• 1986 Pixar creates 3D animation
  • 1988 First computer virus
  • 1989 First simulator game 
      • Nintendo Game boy 
  • 1990 WEB 1.0 (push) is born
      • Windows 3.0 
  • 1993 First Person Shooter games (DOOM)
  • 1993 First Graphical Internet Browser (Mosaic)
  • 1994 Yahoo 
      • World of Warcraft
  • 1995 MS Office 95
  • 1996 The launch of Hotmail
  • 1998 Windows 98 
  • 1998 Google launched


21st Century Student (The Net Generation / Digital Native)

The 21st Century Net Generation student has never known life without the Internet. The first of the Net generation is 13 years old and are presently in year 7/8. In 2013 these students total approximately 66 to 69% of the student body and in 2017 will be 100% of the student body. These students have accessed IT at very young ages through playing with toys containing microchips, digital gaming, accounts to web services, personal computers, and mobile technologies. They have grown up in society where technology is becoming transparent to the actual activity. Their connected expectation is 24/7. They have grown up on the Net, with Facebook and Google and research via YouTube.

Breaking Ground Technologies post 2000
  • 2000 Playstation 2 
      • WEB 2.0 (share) 
  • 2001        Sharepoint 
  • 2002 Blogger by Google, 
      • Moodle
      • xBox 
      • Amazon Cloud Services
  • 2003 Wordpress 
  • 2003 Apple  iTunes store
  • 2004 Facebook 
      • Connectivism: A Learning Theory for the Digital Age
  • 2005 WEB 3.0 (live data), 
      • YouTube 
      • Google Earth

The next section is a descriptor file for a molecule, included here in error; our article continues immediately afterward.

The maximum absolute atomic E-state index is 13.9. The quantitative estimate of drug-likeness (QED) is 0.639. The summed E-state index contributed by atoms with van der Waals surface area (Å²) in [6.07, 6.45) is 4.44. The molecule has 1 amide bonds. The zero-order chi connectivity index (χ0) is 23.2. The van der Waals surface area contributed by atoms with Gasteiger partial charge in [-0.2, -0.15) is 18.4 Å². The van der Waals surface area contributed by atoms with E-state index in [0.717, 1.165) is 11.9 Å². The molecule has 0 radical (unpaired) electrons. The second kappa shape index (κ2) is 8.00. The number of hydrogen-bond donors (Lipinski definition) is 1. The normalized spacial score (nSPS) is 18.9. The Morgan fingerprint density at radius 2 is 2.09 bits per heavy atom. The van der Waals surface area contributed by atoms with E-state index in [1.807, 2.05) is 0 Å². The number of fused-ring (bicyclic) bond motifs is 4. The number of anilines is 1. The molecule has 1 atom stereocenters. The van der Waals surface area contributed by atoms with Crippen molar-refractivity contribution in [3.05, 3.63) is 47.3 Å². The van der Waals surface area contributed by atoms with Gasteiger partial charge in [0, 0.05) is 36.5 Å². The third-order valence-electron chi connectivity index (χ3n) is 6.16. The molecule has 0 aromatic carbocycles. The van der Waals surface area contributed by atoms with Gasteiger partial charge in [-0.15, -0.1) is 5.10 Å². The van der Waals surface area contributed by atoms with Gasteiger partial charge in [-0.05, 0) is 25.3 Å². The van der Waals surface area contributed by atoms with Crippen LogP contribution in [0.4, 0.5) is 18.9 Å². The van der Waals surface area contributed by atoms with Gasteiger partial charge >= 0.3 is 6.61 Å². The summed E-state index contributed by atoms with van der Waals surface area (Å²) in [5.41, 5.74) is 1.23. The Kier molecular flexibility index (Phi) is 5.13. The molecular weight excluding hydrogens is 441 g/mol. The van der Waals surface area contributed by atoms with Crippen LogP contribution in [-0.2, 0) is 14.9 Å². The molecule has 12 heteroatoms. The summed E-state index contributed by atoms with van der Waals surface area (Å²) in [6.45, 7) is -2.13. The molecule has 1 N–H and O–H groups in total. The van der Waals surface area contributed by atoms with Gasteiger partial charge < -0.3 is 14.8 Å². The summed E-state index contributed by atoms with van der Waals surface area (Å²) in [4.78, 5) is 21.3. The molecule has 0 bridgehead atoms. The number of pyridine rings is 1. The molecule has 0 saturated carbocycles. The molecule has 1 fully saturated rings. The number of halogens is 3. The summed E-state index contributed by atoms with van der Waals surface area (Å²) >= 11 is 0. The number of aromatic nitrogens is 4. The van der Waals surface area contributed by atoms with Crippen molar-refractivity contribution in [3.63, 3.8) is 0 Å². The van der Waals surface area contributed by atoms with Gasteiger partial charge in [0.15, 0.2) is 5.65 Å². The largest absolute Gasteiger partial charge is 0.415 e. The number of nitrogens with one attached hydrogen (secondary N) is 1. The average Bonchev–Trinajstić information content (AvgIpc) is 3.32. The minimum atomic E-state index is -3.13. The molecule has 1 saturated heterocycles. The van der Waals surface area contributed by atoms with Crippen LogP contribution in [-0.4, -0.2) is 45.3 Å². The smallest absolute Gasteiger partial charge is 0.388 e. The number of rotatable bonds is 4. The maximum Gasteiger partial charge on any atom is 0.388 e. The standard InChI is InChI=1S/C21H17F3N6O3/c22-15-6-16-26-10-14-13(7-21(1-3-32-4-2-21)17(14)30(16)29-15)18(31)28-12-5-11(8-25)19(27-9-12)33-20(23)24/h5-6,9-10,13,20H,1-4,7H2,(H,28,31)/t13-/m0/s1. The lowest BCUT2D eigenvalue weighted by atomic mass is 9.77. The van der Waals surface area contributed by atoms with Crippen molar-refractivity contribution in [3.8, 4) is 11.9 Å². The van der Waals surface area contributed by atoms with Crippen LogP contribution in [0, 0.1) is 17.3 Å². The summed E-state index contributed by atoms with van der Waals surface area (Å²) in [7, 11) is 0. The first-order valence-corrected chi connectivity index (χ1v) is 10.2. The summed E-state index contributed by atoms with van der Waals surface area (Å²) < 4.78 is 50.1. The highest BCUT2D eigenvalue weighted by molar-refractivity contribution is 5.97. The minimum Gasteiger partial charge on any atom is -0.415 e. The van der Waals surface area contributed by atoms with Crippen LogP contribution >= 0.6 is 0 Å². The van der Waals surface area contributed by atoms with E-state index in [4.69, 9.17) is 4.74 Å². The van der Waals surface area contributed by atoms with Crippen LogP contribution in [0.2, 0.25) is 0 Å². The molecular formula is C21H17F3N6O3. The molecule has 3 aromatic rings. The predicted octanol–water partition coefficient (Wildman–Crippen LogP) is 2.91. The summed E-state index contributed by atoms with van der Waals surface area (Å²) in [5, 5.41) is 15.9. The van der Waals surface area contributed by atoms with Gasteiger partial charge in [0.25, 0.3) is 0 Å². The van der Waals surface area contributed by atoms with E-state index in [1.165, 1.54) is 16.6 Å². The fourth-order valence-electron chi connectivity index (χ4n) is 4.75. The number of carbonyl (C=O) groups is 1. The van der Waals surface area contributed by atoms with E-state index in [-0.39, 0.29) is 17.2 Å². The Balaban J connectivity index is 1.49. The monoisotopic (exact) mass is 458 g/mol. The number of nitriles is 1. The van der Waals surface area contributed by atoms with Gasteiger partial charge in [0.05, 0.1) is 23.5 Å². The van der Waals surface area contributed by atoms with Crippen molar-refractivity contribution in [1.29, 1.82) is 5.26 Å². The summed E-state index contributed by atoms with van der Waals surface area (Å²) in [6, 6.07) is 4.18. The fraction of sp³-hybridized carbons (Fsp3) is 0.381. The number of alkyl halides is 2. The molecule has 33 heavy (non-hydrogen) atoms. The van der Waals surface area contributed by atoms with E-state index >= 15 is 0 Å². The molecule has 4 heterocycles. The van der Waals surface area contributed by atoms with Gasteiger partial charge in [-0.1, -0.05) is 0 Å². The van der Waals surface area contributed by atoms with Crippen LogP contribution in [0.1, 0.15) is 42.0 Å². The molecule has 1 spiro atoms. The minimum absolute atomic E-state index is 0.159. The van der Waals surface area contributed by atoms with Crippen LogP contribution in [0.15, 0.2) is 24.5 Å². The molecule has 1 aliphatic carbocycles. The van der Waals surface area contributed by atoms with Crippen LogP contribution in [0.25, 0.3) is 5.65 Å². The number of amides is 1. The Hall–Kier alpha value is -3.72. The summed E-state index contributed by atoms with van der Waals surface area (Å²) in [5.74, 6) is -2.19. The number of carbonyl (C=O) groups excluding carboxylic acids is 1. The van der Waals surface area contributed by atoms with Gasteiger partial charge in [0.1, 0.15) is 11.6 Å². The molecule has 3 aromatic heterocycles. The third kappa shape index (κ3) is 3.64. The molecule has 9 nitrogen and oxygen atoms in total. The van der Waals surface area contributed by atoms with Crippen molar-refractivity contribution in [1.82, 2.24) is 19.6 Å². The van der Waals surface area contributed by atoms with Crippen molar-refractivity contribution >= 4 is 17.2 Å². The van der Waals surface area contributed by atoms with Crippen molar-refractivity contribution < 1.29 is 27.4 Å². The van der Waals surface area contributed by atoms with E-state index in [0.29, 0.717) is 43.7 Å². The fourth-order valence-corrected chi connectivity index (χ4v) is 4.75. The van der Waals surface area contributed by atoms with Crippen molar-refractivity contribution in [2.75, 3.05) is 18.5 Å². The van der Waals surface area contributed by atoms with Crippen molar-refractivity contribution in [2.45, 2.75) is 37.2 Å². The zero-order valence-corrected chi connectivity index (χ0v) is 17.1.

• 2006 Khan Academy
      • Google Apps For Education 
      • Wii console 
  • 2007 Apple iPhone
      • iTunes U opens
      • Dropbox 
      • Google Maps
  • 2008 Android smartphone
      • Flickr
  • 2009 Minecraft 
      • Microsoft Kinect
  • 2010 Apple iPad 
      • Instagram 
  • 2012 Massive Open Online Course (MOOC)
      • Coursera, Udacity, and edX (free university courses)
      • Computer Generated Books (automatic authoring, marketing, and distributing)

The F-10 Australian Curriculum


The Melbourne Declaration, the Digital Education Revolution, Closing the Gap and the Australian Curriculum Online is designed to support students born post 2000. The Australian Curriculum explicitly supports 21st century learning. 


Today’s students need the knowledge, skills and confidence to make ICT work for them at school, at home, at work and in their communities. The 21st Century Curriculum implores students to demonstrate critical thinking and problem solving, communication, collaboration, creativity, and innovation. 

This requirement is beyond the scope of an office suite or a standardise and limited suite of designated software applications.

 A 21st Century Teaching and Learning vision is required to ensure that students are supported to meet the expectations of the Australian Curriculum, develop lifelong learning skills to embrace changing work placed skills, and have the capacity to achieve at any-time, anywhere and from any device.  This vision needs to be persuasively communicated to parents and community to ensure clarity of purpose.